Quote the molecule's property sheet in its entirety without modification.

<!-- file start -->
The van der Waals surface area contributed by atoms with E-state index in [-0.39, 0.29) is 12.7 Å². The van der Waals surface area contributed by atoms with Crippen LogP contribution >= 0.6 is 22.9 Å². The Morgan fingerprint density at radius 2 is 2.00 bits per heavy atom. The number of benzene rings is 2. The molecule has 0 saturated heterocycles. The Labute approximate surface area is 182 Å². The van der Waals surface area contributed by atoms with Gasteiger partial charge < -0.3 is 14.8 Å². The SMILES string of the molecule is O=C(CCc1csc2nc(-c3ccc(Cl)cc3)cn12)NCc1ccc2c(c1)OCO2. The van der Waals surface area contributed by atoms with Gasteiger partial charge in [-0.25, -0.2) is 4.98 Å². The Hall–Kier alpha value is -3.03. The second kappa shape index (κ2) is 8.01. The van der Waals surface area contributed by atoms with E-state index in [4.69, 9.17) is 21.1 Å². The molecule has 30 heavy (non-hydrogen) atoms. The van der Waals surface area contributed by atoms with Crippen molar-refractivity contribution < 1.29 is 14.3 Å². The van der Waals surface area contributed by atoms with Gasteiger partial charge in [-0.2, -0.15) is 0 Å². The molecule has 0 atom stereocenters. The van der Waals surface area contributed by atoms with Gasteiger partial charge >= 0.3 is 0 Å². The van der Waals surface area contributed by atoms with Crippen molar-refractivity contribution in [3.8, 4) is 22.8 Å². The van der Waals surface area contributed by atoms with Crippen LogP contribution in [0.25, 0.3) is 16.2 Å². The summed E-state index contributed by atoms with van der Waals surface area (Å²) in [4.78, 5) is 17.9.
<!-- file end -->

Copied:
The van der Waals surface area contributed by atoms with E-state index in [-0.39, 0.29) is 12.7 Å². The van der Waals surface area contributed by atoms with Crippen LogP contribution >= 0.6 is 22.9 Å². The Morgan fingerprint density at radius 2 is 2.00 bits per heavy atom. The number of benzene rings is 2. The molecule has 0 saturated heterocycles. The Labute approximate surface area is 182 Å². The van der Waals surface area contributed by atoms with Gasteiger partial charge < -0.3 is 14.8 Å². The SMILES string of the molecule is O=C(CCc1csc2nc(-c3ccc(Cl)cc3)cn12)NCc1ccc2c(c1)OCO2. The van der Waals surface area contributed by atoms with Gasteiger partial charge in [-0.25, -0.2) is 4.98 Å². The Hall–Kier alpha value is -3.03. The second kappa shape index (κ2) is 8.01. The van der Waals surface area contributed by atoms with E-state index in [4.69, 9.17) is 21.1 Å². The molecule has 30 heavy (non-hydrogen) atoms. The van der Waals surface area contributed by atoms with Crippen molar-refractivity contribution < 1.29 is 14.3 Å². The van der Waals surface area contributed by atoms with Gasteiger partial charge in [-0.2, -0.15) is 0 Å². The molecule has 0 atom stereocenters. The van der Waals surface area contributed by atoms with Gasteiger partial charge >= 0.3 is 0 Å². The van der Waals surface area contributed by atoms with Crippen molar-refractivity contribution in [3.8, 4) is 22.8 Å². The van der Waals surface area contributed by atoms with Crippen LogP contribution in [0.25, 0.3) is 16.2 Å². The summed E-state index contributed by atoms with van der Waals surface area (Å²) in [4.78, 5) is 17.9.